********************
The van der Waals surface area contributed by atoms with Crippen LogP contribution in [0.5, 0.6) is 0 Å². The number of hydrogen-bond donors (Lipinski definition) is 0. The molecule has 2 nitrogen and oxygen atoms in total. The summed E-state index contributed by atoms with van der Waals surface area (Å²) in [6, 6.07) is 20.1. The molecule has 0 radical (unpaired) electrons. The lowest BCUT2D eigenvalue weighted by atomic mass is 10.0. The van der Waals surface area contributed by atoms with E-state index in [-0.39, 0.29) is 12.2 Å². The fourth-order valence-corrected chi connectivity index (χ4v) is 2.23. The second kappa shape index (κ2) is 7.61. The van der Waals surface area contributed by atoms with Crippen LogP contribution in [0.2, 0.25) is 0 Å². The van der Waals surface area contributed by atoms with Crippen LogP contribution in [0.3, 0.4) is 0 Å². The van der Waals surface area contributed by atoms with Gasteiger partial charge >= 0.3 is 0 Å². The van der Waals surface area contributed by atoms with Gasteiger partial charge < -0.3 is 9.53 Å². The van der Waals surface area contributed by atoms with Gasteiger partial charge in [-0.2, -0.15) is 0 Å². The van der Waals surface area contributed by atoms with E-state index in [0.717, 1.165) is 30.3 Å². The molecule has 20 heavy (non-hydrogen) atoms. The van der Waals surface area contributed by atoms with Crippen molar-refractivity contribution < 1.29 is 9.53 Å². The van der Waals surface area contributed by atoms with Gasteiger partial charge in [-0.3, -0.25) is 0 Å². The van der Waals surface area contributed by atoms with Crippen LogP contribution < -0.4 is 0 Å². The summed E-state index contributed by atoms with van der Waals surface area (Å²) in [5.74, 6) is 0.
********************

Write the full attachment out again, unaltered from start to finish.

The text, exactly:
The van der Waals surface area contributed by atoms with Crippen LogP contribution in [0.5, 0.6) is 0 Å². The number of hydrogen-bond donors (Lipinski definition) is 0. The molecule has 2 nitrogen and oxygen atoms in total. The summed E-state index contributed by atoms with van der Waals surface area (Å²) in [6, 6.07) is 20.1. The molecule has 0 radical (unpaired) electrons. The lowest BCUT2D eigenvalue weighted by atomic mass is 10.0. The van der Waals surface area contributed by atoms with E-state index in [-0.39, 0.29) is 12.2 Å². The fourth-order valence-corrected chi connectivity index (χ4v) is 2.23. The second kappa shape index (κ2) is 7.61. The van der Waals surface area contributed by atoms with Crippen LogP contribution in [0.2, 0.25) is 0 Å². The van der Waals surface area contributed by atoms with Crippen LogP contribution in [0.3, 0.4) is 0 Å². The van der Waals surface area contributed by atoms with Gasteiger partial charge >= 0.3 is 0 Å². The van der Waals surface area contributed by atoms with Gasteiger partial charge < -0.3 is 9.53 Å². The van der Waals surface area contributed by atoms with Gasteiger partial charge in [-0.2, -0.15) is 0 Å². The van der Waals surface area contributed by atoms with E-state index in [0.717, 1.165) is 30.3 Å². The molecule has 20 heavy (non-hydrogen) atoms. The van der Waals surface area contributed by atoms with Crippen molar-refractivity contribution < 1.29 is 9.53 Å². The van der Waals surface area contributed by atoms with Gasteiger partial charge in [-0.3, -0.25) is 0 Å². The van der Waals surface area contributed by atoms with Crippen LogP contribution < -0.4 is 0 Å². The summed E-state index contributed by atoms with van der Waals surface area (Å²) in [5.74, 6) is 0.